The Difference Between Wheat-Free and Gluten-Free

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A lot of confusion surrounds celiac disease, gluten sensitivity and wheat allergies, including the foods that aggravate these conditions. Not many people understand that wheat and gluten are not the same thing, or that there’s no such thing as a gluten allergy. Below is a quick wheat and gluten overview to help clear up some of the confusion.

What Is Wheat-Free?

Products labeled wheat-free are just that—they do not contain any wheat. Wheat is a popular grain that’s usually ground into flour and used to make breads, thicken soups and brewed into beer. For those who cannot eat wheat, wheat-free alternatives to these foods and drinks are the only option.

Problems with Wheat

The only condition where just wheat is an issue is a wheat allergy. Like other food allergies, wheat allergies are most common in children and in some cases can be life-threatening. While most children manage to outgrow their wheat allergy, there is no cure, and the only way to manage this food allergy is through strict avoidance of anything containing wheat or that may have come in contact with wheat.

Wheat-Free Options

It might seem like just about everything contains wheat, from tasty baked goods to sauces and soups. However, plenty of alternatives exist, including grains such as rye, barley and oats. Also, anything labeled “gluten-free” is also free of wheat, even if it isn’t labeled.

What Is Gluten-Free?

The term gluten-free is often used interchangeably with wheat-free, but this is inaccurate. Gluten is a protein that is found in wheat, but it is also found in barley, rye, spelt and sometimes oats (due to cross-contamination). Barley and rye are often used as wheat substitutes and are safe for people with wheat allergies to consume, but not for people with gluten sensitivities. This is why the term “wheat free” does not necessarily mean “gluten free.Problems with Gluten There is no such thing as an allergy to gluten, but there are a couple of health conditions that require avoidance of this protein:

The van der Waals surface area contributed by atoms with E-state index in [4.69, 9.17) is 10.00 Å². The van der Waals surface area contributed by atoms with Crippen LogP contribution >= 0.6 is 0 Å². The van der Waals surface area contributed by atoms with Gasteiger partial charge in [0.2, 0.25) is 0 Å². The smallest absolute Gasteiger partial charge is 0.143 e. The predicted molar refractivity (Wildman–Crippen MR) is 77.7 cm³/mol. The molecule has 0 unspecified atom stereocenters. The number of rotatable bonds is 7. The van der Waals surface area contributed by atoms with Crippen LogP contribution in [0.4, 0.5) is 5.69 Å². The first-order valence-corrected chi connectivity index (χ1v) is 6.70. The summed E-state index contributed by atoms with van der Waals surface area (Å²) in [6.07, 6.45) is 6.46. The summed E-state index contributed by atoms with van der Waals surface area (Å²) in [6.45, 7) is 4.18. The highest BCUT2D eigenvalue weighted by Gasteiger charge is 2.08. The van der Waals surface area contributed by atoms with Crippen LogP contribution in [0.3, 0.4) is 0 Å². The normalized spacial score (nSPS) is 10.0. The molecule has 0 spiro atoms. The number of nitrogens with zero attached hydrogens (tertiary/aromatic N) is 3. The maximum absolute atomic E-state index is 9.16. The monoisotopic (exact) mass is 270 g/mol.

• Celiac disease: This autoimmune disorder is triggered by gluten, which causes the surface of the small intestine to get badly damaged, resulting in malabsorption of nutrients and often severe abdominal pain. If left unidentified and untreated, celiac disease can cause a wide range of health problems, from anxiety to cancer. An incurable condition, celiac disease affects an estimated 1 in 133 Americans, and can only be managed by removing all traces of gluten from the diet.
  • Non-celiac gluten sensitivity: A condition that isn’t yet fully understood, non-celiac gluten sensitivity causes symptoms similar to celiac disease, but does not involve an immune response, and does not cause intestinal damage. The most common symptoms include headache, gastrointestinal upset and drowsiness. The underlying cause of gluten sensitivity has yet to be identified, but scientists estimate that it may affect as many as 18 million Americans.

Gluten-Free Options

A gluten-free diet is more restricted than a wheat-free diet, but it is still possible to find gluten-free baked goods and other foods. Quinoa, rice, gluten-free oats and corn are common alternatives, and thanks to the gluten-free diet’s popularity recently, it is now possible to find a wide variety of safe packaged foods. Again, it’s crucial to remember that “wheat-free” does not necessarily mean “gluten-free.” Whether you suffer from a wheat allergy, gluten sensitivity or celiac disease, it is important to read all labels and identify the ingredients that could contain wheat or gluten. Soy sauce, malt and thickeners often contain wheat flour and should be avoided unless the packaging specifies that they’re gluten– and/or wheat-free. In addition, it’s a good idea to ask about the food served at restaurants, especially in the case of celiac disease and wheat allergies, which can be aggravated by even trace amounts of wheat or gluten. Perhaps most importantly, it is also crucial to understand the difference between wheat-free and gluten-free foods.


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